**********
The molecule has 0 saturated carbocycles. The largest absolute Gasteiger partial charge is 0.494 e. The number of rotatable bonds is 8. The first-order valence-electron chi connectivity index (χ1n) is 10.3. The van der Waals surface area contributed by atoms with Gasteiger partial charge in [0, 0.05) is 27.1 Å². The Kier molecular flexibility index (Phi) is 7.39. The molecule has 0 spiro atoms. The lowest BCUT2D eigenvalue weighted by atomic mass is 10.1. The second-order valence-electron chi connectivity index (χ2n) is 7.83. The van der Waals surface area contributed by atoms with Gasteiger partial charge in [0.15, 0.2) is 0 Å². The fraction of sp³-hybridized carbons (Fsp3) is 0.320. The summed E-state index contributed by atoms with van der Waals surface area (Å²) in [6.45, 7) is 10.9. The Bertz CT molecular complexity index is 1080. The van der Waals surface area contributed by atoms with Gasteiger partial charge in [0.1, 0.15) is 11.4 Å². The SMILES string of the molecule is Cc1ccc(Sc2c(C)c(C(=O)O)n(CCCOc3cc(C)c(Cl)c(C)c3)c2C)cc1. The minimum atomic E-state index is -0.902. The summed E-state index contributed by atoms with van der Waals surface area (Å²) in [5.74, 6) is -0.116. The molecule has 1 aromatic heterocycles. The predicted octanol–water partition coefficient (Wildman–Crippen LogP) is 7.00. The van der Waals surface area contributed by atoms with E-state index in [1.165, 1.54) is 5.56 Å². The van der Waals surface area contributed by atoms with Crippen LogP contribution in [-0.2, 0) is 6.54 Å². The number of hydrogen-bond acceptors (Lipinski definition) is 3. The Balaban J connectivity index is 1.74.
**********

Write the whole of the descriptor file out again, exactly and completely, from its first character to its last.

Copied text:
The molecule has 0 saturated carbocycles. The largest absolute Gasteiger partial charge is 0.494 e. The number of rotatable bonds is 8. The first-order valence-electron chi connectivity index (χ1n) is 10.3. The van der Waals surface area contributed by atoms with Gasteiger partial charge in [0, 0.05) is 27.1 Å². The Kier molecular flexibility index (Phi) is 7.39. The molecule has 0 spiro atoms. The lowest BCUT2D eigenvalue weighted by atomic mass is 10.1. The second-order valence-electron chi connectivity index (χ2n) is 7.83. The van der Waals surface area contributed by atoms with Gasteiger partial charge in [0.15, 0.2) is 0 Å². The fraction of sp³-hybridized carbons (Fsp3) is 0.320. The summed E-state index contributed by atoms with van der Waals surface area (Å²) in [6.45, 7) is 10.9. The Bertz CT molecular complexity index is 1080. The van der Waals surface area contributed by atoms with Gasteiger partial charge in [0.1, 0.15) is 11.4 Å². The SMILES string of the molecule is Cc1ccc(Sc2c(C)c(C(=O)O)n(CCCOc3cc(C)c(Cl)c(C)c3)c2C)cc1. The minimum atomic E-state index is -0.902. The summed E-state index contributed by atoms with van der Waals surface area (Å²) in [5.74, 6) is -0.116. The molecule has 1 aromatic heterocycles. The predicted octanol–water partition coefficient (Wildman–Crippen LogP) is 7.00. The van der Waals surface area contributed by atoms with E-state index in [1.165, 1.54) is 5.56 Å². The van der Waals surface area contributed by atoms with Crippen LogP contribution in [-0.2, 0) is 6.54 Å². The number of hydrogen-bond acceptors (Lipinski definition) is 3. The Balaban J connectivity index is 1.74.